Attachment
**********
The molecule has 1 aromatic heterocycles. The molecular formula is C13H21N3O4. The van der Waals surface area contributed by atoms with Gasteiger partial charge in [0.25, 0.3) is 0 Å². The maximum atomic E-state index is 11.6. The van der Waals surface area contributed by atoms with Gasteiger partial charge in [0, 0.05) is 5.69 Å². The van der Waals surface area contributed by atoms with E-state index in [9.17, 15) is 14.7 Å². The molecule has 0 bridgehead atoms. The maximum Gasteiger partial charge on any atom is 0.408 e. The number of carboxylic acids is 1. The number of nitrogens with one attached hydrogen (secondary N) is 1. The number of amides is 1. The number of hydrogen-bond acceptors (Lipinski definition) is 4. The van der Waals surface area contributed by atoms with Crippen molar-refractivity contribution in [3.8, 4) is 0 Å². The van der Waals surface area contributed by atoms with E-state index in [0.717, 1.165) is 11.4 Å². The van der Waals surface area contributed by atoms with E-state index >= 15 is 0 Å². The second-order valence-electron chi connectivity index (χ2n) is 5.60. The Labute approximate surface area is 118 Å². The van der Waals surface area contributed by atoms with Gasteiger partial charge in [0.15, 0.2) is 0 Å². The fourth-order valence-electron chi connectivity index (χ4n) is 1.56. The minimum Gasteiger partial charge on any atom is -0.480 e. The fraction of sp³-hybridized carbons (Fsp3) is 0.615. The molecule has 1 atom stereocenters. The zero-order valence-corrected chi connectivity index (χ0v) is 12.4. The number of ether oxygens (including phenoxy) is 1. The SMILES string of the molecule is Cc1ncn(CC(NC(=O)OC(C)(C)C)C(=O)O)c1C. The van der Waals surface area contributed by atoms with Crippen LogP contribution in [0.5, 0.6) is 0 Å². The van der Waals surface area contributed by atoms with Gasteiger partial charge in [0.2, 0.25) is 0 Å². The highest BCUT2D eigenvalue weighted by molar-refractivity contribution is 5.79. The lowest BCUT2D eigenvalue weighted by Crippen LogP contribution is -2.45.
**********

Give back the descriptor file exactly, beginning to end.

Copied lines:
The molecule has 1 aromatic heterocycles. The molecular formula is C13H21N3O4. The van der Waals surface area contributed by atoms with Gasteiger partial charge in [0.25, 0.3) is 0 Å². The maximum atomic E-state index is 11.6. The van der Waals surface area contributed by atoms with Gasteiger partial charge in [0, 0.05) is 5.69 Å². The van der Waals surface area contributed by atoms with E-state index in [9.17, 15) is 14.7 Å². The molecule has 0 bridgehead atoms. The maximum Gasteiger partial charge on any atom is 0.408 e. The number of carboxylic acids is 1. The number of nitrogens with one attached hydrogen (secondary N) is 1. The number of amides is 1. The number of hydrogen-bond acceptors (Lipinski definition) is 4. The van der Waals surface area contributed by atoms with Crippen molar-refractivity contribution in [3.8, 4) is 0 Å². The van der Waals surface area contributed by atoms with E-state index in [0.717, 1.165) is 11.4 Å². The van der Waals surface area contributed by atoms with E-state index >= 15 is 0 Å². The second-order valence-electron chi connectivity index (χ2n) is 5.60. The Labute approximate surface area is 118 Å². The van der Waals surface area contributed by atoms with Gasteiger partial charge in [0.15, 0.2) is 0 Å². The fourth-order valence-electron chi connectivity index (χ4n) is 1.56. The minimum Gasteiger partial charge on any atom is -0.480 e. The fraction of sp³-hybridized carbons (Fsp3) is 0.615. The molecule has 1 atom stereocenters. The zero-order valence-corrected chi connectivity index (χ0v) is 12.4. The number of ether oxygens (including phenoxy) is 1. The SMILES string of the molecule is Cc1ncn(CC(NC(=O)OC(C)(C)C)C(=O)O)c1C. The van der Waals surface area contributed by atoms with Crippen LogP contribution in [0.5, 0.6) is 0 Å². The van der Waals surface area contributed by atoms with Gasteiger partial charge in [0.2, 0.25) is 0 Å². The highest BCUT2D eigenvalue weighted by molar-refractivity contribution is 5.79. The lowest BCUT2D eigenvalue weighted by Crippen LogP contribution is -2.45.